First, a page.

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KDBUS & Systemd Now Yields A Working System

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  • #61
    Wow, this thread has been so derailed it's in the woods somewhere.

    Anyway, good job, systemd developers. More features for D-BUS is always good. I hope that will also make some of the D-BUS related problems I tend to run into every now and then go away.

    I don't really get the point of sandboxed software, though. The current regular program rights seem to be good enough as it is. Though I'm not using GNOME, so I'm not sure what issues they're facing on their side...

    Comment


    • #62
      Originally posted by zester View Post
      I know, Im drunk posting. Its fun. I messed my response all up. See above.
      This explains so much about this thread...

      Comment


      • #63
        Please don't waste developers' time: don't feed the troll.
        ## VGA ##
        AMD: X1950XTX, HD3870, HD5870
        Intel: GMA45, HD3000 (Core i5 2500K)

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        • #64
          Originally posted by zester View Post
          Kdbus was in fact a student project, it was not written from scratch by the kernel team. Sorry to tell you this but D-Bus might be the most widely installed IPC but its the least used IPC in linux. ZeroMQ and Google Protobuf might not have all the features of D-Bus but most of those advanced features are rarely even used even in D-Bus. And
          D-Bus doesn't even come close to ZeroMQ is usage share not even close.

          Even when comparing D-Bus vs ZeroMQ in the IPC arena for every one D-Bus Desktop application there is 1000+ ZeroMQ network applications using its native IPC there.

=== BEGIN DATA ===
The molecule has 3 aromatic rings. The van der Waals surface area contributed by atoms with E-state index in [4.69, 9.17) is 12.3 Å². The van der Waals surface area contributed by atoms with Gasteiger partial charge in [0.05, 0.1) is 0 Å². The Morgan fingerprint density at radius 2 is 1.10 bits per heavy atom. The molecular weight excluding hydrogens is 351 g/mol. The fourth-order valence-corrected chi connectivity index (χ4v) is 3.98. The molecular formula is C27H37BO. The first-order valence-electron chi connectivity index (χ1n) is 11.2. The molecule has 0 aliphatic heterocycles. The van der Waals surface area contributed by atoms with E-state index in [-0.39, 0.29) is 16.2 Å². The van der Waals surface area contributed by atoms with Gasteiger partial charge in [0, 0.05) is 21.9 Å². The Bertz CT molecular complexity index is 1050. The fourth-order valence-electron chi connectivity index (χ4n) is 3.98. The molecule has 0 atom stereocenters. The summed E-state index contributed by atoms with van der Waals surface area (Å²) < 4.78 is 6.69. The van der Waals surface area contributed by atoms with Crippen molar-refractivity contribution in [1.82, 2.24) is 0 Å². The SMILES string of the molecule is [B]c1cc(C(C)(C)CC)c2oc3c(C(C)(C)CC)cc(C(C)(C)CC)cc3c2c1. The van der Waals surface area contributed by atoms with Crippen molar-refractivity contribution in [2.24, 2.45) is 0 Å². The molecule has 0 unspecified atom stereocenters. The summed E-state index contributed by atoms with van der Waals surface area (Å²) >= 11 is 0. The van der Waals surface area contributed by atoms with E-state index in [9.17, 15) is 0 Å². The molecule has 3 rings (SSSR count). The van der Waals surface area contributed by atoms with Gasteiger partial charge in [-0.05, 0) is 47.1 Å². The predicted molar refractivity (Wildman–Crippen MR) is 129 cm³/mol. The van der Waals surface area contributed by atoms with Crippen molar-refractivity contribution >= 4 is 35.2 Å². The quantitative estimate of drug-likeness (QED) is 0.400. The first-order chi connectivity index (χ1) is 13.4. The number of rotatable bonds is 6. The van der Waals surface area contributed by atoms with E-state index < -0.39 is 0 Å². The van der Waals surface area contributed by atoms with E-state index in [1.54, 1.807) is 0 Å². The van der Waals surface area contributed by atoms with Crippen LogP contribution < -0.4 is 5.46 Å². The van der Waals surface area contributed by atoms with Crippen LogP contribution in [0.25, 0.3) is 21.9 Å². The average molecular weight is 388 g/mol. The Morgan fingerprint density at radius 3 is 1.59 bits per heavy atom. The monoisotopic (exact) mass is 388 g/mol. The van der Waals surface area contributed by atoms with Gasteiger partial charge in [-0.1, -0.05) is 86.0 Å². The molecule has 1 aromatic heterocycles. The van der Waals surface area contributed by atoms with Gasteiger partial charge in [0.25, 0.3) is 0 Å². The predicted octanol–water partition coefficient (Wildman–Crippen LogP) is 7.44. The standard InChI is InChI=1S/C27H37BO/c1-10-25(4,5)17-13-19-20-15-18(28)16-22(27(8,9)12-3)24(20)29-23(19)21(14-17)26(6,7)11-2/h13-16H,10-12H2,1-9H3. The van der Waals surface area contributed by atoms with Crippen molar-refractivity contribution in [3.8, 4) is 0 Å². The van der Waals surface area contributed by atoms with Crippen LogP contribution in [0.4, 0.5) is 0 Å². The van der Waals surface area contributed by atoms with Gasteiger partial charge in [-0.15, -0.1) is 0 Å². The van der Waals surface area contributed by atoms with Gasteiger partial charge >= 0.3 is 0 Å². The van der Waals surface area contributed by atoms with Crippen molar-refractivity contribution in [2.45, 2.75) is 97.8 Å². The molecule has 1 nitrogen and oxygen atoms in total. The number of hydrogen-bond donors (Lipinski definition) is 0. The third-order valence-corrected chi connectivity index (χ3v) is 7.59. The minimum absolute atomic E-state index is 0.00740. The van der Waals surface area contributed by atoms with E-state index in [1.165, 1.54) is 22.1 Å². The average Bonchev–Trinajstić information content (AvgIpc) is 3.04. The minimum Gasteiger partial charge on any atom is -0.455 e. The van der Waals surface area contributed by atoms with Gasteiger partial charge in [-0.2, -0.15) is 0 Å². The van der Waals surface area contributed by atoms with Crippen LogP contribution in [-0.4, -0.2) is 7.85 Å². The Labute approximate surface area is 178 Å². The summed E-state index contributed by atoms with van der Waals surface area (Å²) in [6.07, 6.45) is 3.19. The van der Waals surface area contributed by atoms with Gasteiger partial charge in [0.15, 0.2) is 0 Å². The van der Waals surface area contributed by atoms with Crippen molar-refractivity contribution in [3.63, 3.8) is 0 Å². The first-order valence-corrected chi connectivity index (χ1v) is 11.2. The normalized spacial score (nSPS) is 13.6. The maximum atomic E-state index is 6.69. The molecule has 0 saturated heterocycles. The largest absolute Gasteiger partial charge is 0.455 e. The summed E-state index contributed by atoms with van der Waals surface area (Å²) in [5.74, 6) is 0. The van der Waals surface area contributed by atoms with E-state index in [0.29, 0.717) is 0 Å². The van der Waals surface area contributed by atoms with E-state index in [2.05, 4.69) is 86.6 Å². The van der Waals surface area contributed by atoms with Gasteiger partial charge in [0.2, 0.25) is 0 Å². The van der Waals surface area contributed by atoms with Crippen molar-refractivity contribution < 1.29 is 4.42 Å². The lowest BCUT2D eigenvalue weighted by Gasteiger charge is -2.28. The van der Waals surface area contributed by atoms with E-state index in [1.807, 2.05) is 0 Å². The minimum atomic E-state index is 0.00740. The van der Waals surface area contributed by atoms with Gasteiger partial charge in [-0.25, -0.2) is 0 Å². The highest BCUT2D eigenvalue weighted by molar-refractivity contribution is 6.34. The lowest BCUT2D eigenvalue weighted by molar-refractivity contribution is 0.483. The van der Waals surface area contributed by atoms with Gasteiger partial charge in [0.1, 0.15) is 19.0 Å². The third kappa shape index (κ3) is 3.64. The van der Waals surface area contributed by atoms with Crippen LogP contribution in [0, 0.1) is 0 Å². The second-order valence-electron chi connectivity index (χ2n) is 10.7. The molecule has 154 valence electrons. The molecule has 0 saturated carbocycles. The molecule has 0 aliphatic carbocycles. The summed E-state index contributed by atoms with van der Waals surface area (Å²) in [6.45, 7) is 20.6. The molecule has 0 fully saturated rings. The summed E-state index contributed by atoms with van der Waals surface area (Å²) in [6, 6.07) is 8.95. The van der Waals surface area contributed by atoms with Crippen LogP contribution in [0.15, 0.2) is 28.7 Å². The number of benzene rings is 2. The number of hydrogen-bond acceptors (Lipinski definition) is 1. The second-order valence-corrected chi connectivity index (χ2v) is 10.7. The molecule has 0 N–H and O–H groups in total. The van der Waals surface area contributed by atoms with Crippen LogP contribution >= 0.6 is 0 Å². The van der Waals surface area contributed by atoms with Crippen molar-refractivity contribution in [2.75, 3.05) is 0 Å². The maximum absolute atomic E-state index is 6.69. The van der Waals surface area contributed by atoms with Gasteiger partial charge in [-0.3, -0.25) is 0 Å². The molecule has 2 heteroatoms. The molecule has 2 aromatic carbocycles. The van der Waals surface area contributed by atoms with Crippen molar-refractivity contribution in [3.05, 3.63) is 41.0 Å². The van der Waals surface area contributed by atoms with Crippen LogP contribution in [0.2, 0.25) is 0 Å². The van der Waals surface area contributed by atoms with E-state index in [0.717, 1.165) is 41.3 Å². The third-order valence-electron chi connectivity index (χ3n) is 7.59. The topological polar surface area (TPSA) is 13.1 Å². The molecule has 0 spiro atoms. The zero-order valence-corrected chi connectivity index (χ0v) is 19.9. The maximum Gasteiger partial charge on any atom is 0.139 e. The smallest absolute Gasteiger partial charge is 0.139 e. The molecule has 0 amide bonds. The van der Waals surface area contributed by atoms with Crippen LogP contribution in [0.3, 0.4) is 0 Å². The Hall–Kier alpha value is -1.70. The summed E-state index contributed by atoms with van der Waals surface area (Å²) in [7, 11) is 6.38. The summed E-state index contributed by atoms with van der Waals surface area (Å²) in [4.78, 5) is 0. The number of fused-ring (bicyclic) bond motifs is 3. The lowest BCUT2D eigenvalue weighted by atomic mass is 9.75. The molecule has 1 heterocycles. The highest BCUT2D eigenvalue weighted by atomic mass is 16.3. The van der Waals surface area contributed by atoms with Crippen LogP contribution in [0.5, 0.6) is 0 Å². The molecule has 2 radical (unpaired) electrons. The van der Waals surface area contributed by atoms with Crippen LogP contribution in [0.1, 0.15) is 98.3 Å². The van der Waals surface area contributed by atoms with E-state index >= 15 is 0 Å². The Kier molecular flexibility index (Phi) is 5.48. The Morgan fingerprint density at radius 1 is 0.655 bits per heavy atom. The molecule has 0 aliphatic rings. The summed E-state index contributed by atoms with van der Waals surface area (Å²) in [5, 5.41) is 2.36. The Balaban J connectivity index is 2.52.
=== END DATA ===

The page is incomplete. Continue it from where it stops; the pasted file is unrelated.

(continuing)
Today D-Bus and ZeroMQ not used for the same things, D-Bus being primarily for communicaing within a single node (often between lesser and higher privileged services) and ZeroMQ typically used for communicating between nodes (and typically unprivileged services). Are you arguing that ZeroMQ would be a better fit than kdbus for creating a secure IPC for sandboxing applications et.c.?

          Btw, I urge you to remove the dbus daemon and libraries, to see how much of the system can be used afterwards.

          Comment


          • #65
            Originally posted by RahulSundaram View Post
            That isn't a very useful comment since kernel developers have explained precisely how it does improve security and I have already linked to that

            https://lwn.net/Articles/551969/
            the article is pretty bad and this is still misunderstood. moving such code into the kernel exposes more kernel surface to attackers. When you exploit the kernel, you win. its better than root. generally you can disable selinux and what not.

            the reason for kdbus is really just a random one because its tied to systemd and the author has influence. all his creations so far were highly criticized because none where the right thing to do, but he had the agenda and power to push them through.

            Comment


            • #66
              Originally posted by zester View Post
              PROOF!!!!!!! First off Whats your first and last name, and do you have any screenshot of your projects that you can share with the forum?????
              What does that matter? I don't claim to be some key KDE developer without posting any proof of anything. I have never seen your name mentioned in planet.kde.org. I can't find any commits by your nick or real name from ohloh.net or kde.org. You seem to think that people have any respect for you, that your arguments have _any_ value without you actually posting some evidence for them. You once claimed you helped with Hawaii project, guess what? According to github there's no commits from on that project. You once claimed you had worked on Ogre3D, I don't see any commits from you. The claim that you have been some "major" influence in KDE4/Qt5 developement is absolutely ridiculous and guess what, I can't find anything anywhere pointing in that direction.

              You seem delusional about your importance.

              Comment


              • #67
                Originally posted by zester View Post
                Everything is sooo clean, and every library and tool is well maintained, by its original maintainers. No more long waits to get
                simple bugs fixed, no licensing conflicts.
                Originally posted by zester View Post
                We in-vision an ecosystem where "Open Source" and "Proprietary" software work's together, in an effort to build the best possible platform for current and future generation's of users.